I remember heading home from my friends’ house one evening in a storm, and as I passed the church, the wind blew so hard that I thought the car would lift off the ground. I was scared out of my wits, so I pulled over to the side of the road. As I sat there by the little country church, I asked God to spare me from harm and the storm finally waned.

The history of the First Lutheran Church began with German immigrants who came to the United States in large numbers between 1840 and 1850. After crossing the Atlantic Ocean and then taking trains to Milwaukee, Wisconsin, they discovered that there was neither a place to stay nor a job to be had there. So they procured wagons and teams of oxen, and then bounced their way across the rough terrain to Madison, which was only a small village of around 600 people in 1846.

For the first few years, these early settlers took turns holding worship meetings in their one-room log cabins. In 1854, they decided to join together to contribute materials and labor to build a simple log church. The foundation of this first church still exists in the old original cemetery down the hill from the current church.

As new families joined the congregation, the log church became too small, so they decided to build a new church up on the hill, which was completed in 1866. In 1884, an additional 40 feet was added to the church, along with a new tall and majestic steeple.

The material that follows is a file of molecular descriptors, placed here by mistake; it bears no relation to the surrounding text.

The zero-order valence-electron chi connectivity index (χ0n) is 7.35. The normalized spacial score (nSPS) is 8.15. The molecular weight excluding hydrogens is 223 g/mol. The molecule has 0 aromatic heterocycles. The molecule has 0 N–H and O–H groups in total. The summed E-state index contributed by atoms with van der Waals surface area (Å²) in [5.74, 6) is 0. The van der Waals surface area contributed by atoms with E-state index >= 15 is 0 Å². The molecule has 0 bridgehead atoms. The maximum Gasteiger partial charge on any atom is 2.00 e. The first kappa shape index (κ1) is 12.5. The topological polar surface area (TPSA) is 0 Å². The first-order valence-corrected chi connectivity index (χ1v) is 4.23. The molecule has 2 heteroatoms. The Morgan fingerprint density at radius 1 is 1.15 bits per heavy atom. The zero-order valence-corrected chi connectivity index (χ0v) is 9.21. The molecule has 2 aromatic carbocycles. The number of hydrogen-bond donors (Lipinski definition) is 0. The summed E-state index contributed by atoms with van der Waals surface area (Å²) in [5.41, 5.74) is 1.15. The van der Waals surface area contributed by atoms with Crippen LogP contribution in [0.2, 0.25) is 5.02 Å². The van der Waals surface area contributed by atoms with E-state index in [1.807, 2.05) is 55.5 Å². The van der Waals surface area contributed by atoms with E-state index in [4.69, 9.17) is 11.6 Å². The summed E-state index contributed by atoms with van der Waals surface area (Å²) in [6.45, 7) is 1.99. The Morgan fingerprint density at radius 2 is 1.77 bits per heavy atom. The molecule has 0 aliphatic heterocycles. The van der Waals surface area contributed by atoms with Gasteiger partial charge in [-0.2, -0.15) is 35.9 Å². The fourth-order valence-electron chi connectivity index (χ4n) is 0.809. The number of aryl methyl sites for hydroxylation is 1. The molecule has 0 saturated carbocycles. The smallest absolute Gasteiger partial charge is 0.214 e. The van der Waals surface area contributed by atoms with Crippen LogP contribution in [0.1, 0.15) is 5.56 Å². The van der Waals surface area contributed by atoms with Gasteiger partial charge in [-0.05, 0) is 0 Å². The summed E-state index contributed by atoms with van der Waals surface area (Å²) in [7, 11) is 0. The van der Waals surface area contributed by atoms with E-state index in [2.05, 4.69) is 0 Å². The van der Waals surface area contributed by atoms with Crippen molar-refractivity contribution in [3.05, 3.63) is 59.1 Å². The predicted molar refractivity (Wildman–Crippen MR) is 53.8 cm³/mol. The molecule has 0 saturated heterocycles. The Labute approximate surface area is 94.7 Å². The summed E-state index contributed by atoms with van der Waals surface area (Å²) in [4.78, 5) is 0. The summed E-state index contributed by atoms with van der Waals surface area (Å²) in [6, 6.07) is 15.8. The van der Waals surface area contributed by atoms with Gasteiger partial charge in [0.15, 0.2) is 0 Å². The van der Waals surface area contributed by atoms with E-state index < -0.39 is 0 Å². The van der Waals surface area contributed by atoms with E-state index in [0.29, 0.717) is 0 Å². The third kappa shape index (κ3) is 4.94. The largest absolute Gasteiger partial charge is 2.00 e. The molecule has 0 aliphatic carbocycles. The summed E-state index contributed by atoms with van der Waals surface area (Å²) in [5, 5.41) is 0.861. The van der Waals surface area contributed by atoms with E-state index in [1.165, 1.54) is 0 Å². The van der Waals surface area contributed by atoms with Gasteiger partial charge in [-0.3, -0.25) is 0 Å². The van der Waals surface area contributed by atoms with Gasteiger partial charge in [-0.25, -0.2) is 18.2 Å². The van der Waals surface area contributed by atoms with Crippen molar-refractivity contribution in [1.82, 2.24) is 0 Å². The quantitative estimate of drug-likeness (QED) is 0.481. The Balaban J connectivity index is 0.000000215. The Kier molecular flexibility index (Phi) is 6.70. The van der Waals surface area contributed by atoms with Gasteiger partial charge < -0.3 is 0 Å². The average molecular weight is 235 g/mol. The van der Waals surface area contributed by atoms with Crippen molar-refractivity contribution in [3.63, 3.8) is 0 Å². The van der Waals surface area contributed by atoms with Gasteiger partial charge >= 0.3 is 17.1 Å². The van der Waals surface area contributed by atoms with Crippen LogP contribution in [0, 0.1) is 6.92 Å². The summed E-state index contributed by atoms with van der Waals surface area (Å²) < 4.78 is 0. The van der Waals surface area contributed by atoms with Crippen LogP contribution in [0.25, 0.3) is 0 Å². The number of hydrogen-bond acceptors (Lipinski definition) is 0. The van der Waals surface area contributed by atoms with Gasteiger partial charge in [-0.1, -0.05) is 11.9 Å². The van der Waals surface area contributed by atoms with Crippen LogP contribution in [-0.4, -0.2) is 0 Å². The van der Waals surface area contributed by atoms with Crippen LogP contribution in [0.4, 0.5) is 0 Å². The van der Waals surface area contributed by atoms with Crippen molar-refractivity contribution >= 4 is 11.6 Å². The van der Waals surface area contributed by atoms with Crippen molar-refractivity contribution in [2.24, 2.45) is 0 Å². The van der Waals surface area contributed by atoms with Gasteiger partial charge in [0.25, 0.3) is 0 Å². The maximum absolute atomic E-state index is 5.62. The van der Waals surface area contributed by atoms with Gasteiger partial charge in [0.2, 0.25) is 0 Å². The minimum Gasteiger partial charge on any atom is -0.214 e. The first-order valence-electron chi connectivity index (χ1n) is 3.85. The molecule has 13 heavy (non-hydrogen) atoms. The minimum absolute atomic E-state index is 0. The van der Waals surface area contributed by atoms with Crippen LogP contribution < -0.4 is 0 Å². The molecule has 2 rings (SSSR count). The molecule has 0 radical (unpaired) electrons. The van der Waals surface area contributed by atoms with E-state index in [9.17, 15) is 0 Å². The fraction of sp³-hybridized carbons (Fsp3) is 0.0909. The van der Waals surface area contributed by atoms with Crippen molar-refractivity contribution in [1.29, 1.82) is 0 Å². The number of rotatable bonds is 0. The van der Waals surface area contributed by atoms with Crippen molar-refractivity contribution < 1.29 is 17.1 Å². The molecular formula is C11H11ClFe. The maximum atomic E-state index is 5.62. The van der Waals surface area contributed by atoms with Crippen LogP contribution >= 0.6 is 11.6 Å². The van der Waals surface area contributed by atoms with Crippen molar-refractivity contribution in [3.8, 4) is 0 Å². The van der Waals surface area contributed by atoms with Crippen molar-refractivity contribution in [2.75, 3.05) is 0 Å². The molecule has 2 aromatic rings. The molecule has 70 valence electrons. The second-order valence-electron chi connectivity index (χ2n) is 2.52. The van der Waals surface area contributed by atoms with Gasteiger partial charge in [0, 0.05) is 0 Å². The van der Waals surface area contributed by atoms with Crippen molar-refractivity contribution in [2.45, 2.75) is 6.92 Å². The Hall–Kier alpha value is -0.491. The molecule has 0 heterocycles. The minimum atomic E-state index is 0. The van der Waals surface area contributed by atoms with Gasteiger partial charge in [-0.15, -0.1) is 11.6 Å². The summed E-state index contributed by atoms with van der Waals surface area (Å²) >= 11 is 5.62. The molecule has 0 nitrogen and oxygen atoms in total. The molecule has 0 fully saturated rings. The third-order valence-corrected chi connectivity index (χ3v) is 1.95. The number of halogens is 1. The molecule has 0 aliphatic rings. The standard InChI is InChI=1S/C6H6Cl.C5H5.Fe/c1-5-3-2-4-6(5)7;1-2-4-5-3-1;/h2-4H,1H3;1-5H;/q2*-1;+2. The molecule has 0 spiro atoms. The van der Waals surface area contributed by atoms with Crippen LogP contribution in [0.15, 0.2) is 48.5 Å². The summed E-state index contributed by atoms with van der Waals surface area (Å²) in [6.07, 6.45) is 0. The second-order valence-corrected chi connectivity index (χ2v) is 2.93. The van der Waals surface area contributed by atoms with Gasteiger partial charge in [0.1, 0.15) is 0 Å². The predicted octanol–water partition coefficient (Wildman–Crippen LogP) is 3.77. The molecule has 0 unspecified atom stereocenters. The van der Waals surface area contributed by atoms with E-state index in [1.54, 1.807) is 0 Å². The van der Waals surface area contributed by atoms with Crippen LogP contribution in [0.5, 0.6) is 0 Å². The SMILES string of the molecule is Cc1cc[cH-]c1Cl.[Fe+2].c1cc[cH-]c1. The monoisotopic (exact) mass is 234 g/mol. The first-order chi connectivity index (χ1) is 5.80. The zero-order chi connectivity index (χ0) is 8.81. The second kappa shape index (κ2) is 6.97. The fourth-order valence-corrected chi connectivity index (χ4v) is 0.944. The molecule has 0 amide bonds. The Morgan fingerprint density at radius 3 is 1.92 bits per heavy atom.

In 1907, the congregation purchased a beautiful pipe organ that was built by the William Schuelke firm of Milwaukee. Schuelke organs were known for their high quality, distinctly Germanic sound. Unfortunately, the organ no longer works and it would take an exorbitant amount of money to restore. It does, however, hold a special place in the history of this beautiful church.

In 1947, due to dwindling membership, services were discontinued and the church sat empty and in danger of vandalism and eventual demolition. Fortunately, in the 1980s, a group of community members decided that the church was worth saving and they began to work tirelessly on the restoration and preservation of this historical church.